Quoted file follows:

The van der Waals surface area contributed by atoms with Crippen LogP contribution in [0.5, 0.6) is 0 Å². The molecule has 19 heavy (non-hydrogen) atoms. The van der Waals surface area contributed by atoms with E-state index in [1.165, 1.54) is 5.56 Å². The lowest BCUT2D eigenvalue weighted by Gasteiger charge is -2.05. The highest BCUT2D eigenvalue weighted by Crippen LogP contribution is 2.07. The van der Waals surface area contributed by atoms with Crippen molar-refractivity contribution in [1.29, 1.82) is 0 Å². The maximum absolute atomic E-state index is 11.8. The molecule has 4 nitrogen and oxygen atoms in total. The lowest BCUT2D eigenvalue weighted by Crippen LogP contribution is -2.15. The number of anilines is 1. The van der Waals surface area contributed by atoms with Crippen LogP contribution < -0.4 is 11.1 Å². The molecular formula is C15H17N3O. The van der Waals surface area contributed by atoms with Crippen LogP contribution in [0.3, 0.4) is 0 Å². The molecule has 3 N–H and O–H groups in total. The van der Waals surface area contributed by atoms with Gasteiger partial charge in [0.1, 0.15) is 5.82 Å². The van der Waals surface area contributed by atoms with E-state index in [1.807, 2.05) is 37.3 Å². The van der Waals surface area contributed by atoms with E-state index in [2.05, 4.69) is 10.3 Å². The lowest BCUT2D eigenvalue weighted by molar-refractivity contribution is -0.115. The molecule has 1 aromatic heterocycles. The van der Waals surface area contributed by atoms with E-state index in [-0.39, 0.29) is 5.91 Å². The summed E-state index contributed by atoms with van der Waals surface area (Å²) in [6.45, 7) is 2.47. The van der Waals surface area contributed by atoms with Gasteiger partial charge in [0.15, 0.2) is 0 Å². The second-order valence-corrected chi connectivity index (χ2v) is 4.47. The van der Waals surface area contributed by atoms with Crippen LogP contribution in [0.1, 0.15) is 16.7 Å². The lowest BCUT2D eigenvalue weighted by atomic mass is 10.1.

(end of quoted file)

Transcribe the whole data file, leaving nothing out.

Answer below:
The van der Waals surface area contributed by atoms with Crippen LogP contribution in [0.5, 0.6) is 0 Å². The molecule has 19 heavy (non-hydrogen) atoms. The van der Waals surface area contributed by atoms with E-state index in [1.165, 1.54) is 5.56 Å². The lowest BCUT2D eigenvalue weighted by Gasteiger charge is -2.05. The highest BCUT2D eigenvalue weighted by Crippen LogP contribution is 2.07. The van der Waals surface area contributed by atoms with Crippen molar-refractivity contribution in [1.29, 1.82) is 0 Å². The maximum absolute atomic E-state index is 11.8. The molecule has 4 nitrogen and oxygen atoms in total. The lowest BCUT2D eigenvalue weighted by Crippen LogP contribution is -2.15. The number of anilines is 1. The van der Waals surface area contributed by atoms with Crippen LogP contribution < -0.4 is 11.1 Å². The molecular formula is C15H17N3O. The van der Waals surface area contributed by atoms with Crippen LogP contribution in [0.3, 0.4) is 0 Å². The molecule has 3 N–H and O–H groups in total. The van der Waals surface area contributed by atoms with Gasteiger partial charge in [0.1, 0.15) is 5.82 Å². The van der Waals surface area contributed by atoms with E-state index in [1.807, 2.05) is 37.3 Å². The van der Waals surface area contributed by atoms with E-state index in [2.05, 4.69) is 10.3 Å². The lowest BCUT2D eigenvalue weighted by molar-refractivity contribution is -0.115. The molecule has 1 aromatic heterocycles. The van der Waals surface area contributed by atoms with E-state index in [-0.39, 0.29) is 5.91 Å². The summed E-state index contributed by atoms with van der Waals surface area (Å²) in [6.45, 7) is 2.47. The van der Waals surface area contributed by atoms with Gasteiger partial charge in [0.15, 0.2) is 0 Å². The second-order valence-corrected chi connectivity index (χ2v) is 4.47. The van der Waals surface area contributed by atoms with Crippen LogP contribution in [0.1, 0.15) is 16.7 Å². The lowest BCUT2D eigenvalue weighted by atomic mass is 10.1.